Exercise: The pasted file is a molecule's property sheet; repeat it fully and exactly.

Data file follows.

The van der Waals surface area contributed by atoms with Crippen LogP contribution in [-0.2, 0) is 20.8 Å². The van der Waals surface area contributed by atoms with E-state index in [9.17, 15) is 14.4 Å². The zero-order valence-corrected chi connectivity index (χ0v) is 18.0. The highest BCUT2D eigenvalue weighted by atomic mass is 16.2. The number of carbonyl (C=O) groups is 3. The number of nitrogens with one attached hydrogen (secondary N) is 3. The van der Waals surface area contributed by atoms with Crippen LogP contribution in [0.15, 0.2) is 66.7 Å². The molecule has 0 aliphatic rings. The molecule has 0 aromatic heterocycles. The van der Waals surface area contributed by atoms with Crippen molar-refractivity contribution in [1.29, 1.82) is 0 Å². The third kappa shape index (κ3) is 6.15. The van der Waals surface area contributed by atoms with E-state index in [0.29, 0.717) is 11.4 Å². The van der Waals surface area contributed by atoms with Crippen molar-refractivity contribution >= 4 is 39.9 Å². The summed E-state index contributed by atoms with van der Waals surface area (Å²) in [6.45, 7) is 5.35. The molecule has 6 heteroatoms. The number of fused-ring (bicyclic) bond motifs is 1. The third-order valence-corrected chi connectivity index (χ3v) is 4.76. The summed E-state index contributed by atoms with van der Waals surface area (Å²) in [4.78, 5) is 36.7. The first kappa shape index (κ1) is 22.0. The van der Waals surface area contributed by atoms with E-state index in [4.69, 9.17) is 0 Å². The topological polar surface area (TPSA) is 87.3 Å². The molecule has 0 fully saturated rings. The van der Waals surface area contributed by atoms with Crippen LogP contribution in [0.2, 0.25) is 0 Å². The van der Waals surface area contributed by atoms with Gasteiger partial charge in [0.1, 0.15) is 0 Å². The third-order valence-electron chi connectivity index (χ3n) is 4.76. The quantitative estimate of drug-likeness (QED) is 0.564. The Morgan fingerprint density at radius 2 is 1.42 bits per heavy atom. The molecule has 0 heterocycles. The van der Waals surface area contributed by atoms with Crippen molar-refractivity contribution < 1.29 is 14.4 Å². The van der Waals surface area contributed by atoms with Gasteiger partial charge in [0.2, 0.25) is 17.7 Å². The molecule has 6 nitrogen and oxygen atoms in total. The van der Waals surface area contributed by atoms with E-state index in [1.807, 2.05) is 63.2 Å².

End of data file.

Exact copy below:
The van der Waals surface area contributed by atoms with Crippen LogP contribution in [-0.2, 0) is 20.8 Å². The van der Waals surface area contributed by atoms with E-state index in [9.17, 15) is 14.4 Å². The zero-order valence-corrected chi connectivity index (χ0v) is 18.0. The highest BCUT2D eigenvalue weighted by atomic mass is 16.2. The number of carbonyl (C=O) groups is 3. The number of nitrogens with one attached hydrogen (secondary N) is 3. The van der Waals surface area contributed by atoms with Crippen LogP contribution in [0.15, 0.2) is 66.7 Å². The molecule has 0 aliphatic rings. The molecule has 0 aromatic heterocycles. The van der Waals surface area contributed by atoms with Crippen molar-refractivity contribution in [1.29, 1.82) is 0 Å². The third kappa shape index (κ3) is 6.15. The van der Waals surface area contributed by atoms with E-state index in [0.29, 0.717) is 11.4 Å². The van der Waals surface area contributed by atoms with Crippen molar-refractivity contribution >= 4 is 39.9 Å². The summed E-state index contributed by atoms with van der Waals surface area (Å²) in [6.45, 7) is 5.35. The molecule has 6 heteroatoms. The number of fused-ring (bicyclic) bond motifs is 1. The third-order valence-corrected chi connectivity index (χ3v) is 4.76. The summed E-state index contributed by atoms with van der Waals surface area (Å²) in [4.78, 5) is 36.7. The first kappa shape index (κ1) is 22.0. The van der Waals surface area contributed by atoms with E-state index in [4.69, 9.17) is 0 Å². The topological polar surface area (TPSA) is 87.3 Å². The molecule has 0 fully saturated rings. The van der Waals surface area contributed by atoms with Crippen LogP contribution in [0.2, 0.25) is 0 Å². The van der Waals surface area contributed by atoms with Gasteiger partial charge in [0.1, 0.15) is 0 Å². The third-order valence-electron chi connectivity index (χ3n) is 4.76. The quantitative estimate of drug-likeness (QED) is 0.564. The Morgan fingerprint density at radius 2 is 1.42 bits per heavy atom. The molecule has 0 heterocycles. The van der Waals surface area contributed by atoms with Crippen molar-refractivity contribution < 1.29 is 14.4 Å². The van der Waals surface area contributed by atoms with Gasteiger partial charge in [0.2, 0.25) is 17.7 Å². The molecule has 6 nitrogen and oxygen atoms in total. The van der Waals surface area contributed by atoms with E-state index in [1.807, 2.05) is 63.2 Å².